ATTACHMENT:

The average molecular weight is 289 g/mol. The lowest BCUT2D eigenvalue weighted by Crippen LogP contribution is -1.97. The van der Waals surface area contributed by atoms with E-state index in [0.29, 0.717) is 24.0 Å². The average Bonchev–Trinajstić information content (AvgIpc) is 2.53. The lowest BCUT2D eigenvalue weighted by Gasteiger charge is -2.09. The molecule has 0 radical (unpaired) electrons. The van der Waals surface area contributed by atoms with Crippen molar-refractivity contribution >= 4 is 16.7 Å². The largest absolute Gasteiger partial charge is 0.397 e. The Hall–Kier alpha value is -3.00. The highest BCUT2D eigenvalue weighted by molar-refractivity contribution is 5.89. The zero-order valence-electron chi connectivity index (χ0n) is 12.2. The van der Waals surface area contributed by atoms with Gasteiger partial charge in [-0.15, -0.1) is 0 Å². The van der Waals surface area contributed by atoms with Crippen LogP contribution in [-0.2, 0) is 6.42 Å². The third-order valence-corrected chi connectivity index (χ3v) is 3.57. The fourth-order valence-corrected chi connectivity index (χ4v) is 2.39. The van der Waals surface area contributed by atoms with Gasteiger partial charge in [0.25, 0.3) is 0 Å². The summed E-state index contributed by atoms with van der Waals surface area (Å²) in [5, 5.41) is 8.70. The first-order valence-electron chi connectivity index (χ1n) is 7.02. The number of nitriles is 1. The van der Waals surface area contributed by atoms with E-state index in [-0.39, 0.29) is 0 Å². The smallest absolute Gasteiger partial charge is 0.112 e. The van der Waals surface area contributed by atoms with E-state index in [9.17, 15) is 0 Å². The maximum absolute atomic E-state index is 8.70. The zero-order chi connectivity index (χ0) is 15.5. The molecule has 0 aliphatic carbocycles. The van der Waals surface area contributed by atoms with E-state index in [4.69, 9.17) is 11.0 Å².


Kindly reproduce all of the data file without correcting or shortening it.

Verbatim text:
The average molecular weight is 289 g/mol. The lowest BCUT2D eigenvalue weighted by Crippen LogP contribution is -1.97. The van der Waals surface area contributed by atoms with E-state index in [0.29, 0.717) is 24.0 Å². The average Bonchev–Trinajstić information content (AvgIpc) is 2.53. The lowest BCUT2D eigenvalue weighted by Gasteiger charge is -2.09. The molecule has 0 radical (unpaired) electrons. The van der Waals surface area contributed by atoms with Crippen molar-refractivity contribution >= 4 is 16.7 Å². The largest absolute Gasteiger partial charge is 0.397 e. The Hall–Kier alpha value is -3.00. The highest BCUT2D eigenvalue weighted by molar-refractivity contribution is 5.89. The zero-order valence-electron chi connectivity index (χ0n) is 12.2. The van der Waals surface area contributed by atoms with Gasteiger partial charge in [-0.15, -0.1) is 0 Å². The van der Waals surface area contributed by atoms with Crippen LogP contribution in [-0.2, 0) is 6.42 Å². The third-order valence-corrected chi connectivity index (χ3v) is 3.57. The fourth-order valence-corrected chi connectivity index (χ4v) is 2.39. The van der Waals surface area contributed by atoms with Gasteiger partial charge in [0.25, 0.3) is 0 Å². The summed E-state index contributed by atoms with van der Waals surface area (Å²) in [5, 5.41) is 8.70. The first-order valence-electron chi connectivity index (χ1n) is 7.02. The number of nitriles is 1. The van der Waals surface area contributed by atoms with E-state index in [-0.39, 0.29) is 0 Å². The smallest absolute Gasteiger partial charge is 0.112 e. The van der Waals surface area contributed by atoms with E-state index in [9.17, 15) is 0 Å². The maximum absolute atomic E-state index is 8.70. The zero-order chi connectivity index (χ0) is 15.5. The molecule has 0 aliphatic carbocycles. The van der Waals surface area contributed by atoms with E-state index in [4.69, 9.17) is 11.0 Å².